The revolt against Murdochracy: a view from Oz

by John Quiggin on July 10, 2011

The ever-expanding scandal surrounding hacking, bribery, perjury and obstruction of justice by News Corporation in England has already brought about the closure of the venerable (at least in years) News of the World newspaper, but looks likely to go much further, with significant implications for the Murdoch press in Australia, where Murdoch started out in my hometown of Adelaide (I should mention that, despite being born here, Murdoch is not an Australian by either citizenship or residence. He took out US citizenshup citizenship quite a while ago to further his ambitions there) .

The scandal over hacking and other criminal behavior has now become an all-out revolt of UK politicians against Murdoch’s immense political power , which has had successive Prime Ministers dancing attendance on him, and rushing to confer lucrative favors on his News Corporation. Those, like Labour leader Ed Miliband, who are relative cleanskins, are making the running, while PM David Cameron, very close to the most corrupt elements of News, is scrambling to cover himself.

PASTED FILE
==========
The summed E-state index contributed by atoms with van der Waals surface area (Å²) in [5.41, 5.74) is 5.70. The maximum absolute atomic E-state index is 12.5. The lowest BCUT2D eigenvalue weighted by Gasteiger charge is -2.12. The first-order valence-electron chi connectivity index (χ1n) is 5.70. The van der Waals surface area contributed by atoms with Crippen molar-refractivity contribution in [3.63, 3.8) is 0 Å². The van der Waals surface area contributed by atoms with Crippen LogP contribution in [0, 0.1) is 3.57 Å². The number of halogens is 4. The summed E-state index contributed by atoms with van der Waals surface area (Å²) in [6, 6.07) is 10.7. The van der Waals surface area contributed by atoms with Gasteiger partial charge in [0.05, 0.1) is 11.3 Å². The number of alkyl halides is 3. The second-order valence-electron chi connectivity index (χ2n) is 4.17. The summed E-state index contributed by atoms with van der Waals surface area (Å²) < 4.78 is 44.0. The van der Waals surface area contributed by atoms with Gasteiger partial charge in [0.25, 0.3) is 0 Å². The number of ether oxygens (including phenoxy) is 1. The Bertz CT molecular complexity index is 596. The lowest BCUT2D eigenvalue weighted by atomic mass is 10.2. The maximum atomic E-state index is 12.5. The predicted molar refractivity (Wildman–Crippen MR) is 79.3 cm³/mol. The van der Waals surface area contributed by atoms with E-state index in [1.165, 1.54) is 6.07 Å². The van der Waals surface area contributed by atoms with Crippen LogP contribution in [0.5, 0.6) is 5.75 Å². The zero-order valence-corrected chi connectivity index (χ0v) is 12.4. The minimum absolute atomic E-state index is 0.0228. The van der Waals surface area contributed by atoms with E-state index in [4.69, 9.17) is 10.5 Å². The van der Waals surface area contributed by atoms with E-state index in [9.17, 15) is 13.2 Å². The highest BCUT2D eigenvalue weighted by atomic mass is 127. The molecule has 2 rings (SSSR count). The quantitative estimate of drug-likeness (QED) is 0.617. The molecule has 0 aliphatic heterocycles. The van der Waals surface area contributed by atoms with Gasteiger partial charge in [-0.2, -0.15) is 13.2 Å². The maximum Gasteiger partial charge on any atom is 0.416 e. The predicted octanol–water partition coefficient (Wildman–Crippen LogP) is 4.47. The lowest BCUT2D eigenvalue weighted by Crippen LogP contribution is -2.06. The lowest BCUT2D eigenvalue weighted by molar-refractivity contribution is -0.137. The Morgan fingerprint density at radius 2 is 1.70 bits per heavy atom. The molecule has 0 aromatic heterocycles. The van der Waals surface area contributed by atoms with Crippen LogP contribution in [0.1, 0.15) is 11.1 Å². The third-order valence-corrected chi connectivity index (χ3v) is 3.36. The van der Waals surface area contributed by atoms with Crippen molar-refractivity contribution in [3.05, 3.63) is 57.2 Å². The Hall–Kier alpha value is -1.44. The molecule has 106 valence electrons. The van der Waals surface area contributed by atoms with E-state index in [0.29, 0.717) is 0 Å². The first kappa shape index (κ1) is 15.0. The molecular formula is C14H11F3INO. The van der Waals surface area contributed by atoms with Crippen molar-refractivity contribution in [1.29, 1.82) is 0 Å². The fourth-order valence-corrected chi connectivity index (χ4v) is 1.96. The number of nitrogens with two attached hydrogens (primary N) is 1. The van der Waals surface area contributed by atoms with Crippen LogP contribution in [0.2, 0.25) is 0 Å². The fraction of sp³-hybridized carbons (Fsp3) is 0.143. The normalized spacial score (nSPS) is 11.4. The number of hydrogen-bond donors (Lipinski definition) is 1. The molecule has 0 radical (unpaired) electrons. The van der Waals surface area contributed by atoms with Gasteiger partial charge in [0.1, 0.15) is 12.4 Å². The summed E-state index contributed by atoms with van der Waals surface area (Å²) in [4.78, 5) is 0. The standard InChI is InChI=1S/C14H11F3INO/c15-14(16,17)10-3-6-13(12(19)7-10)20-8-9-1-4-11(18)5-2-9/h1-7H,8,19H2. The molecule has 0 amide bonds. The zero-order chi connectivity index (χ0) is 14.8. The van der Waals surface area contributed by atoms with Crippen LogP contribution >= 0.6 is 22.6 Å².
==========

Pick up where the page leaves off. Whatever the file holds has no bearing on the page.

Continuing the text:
The hacking and bribery scandals appear (as far as we know) to be confined to the UK, but the greater scandal of Murdoch’s corruption of the political process and misuse of press power is even worse in Australia. The Australian and other Murdoch publications filled with lies and politically slanted reporting aimed at furthering both Murdoch’s political agenda and his commercial interests. Whereas there is still lively competition in the British Press, Murdoch has a print monopoly in major cities like Brisbane.

It seems likely that News International will be refused permission for its impending takeover of BSkyB on the grounds that it is not “fit and proper” for such a role. That would have important implications for Australia (and perhaps also for the US, though Australian regulators are more likely to be influenced by UK precedents).

Regardless of how the current scandal plays out, we need to remember that while the Australian productions of News Corporation may be papers, what they print is certainly not news.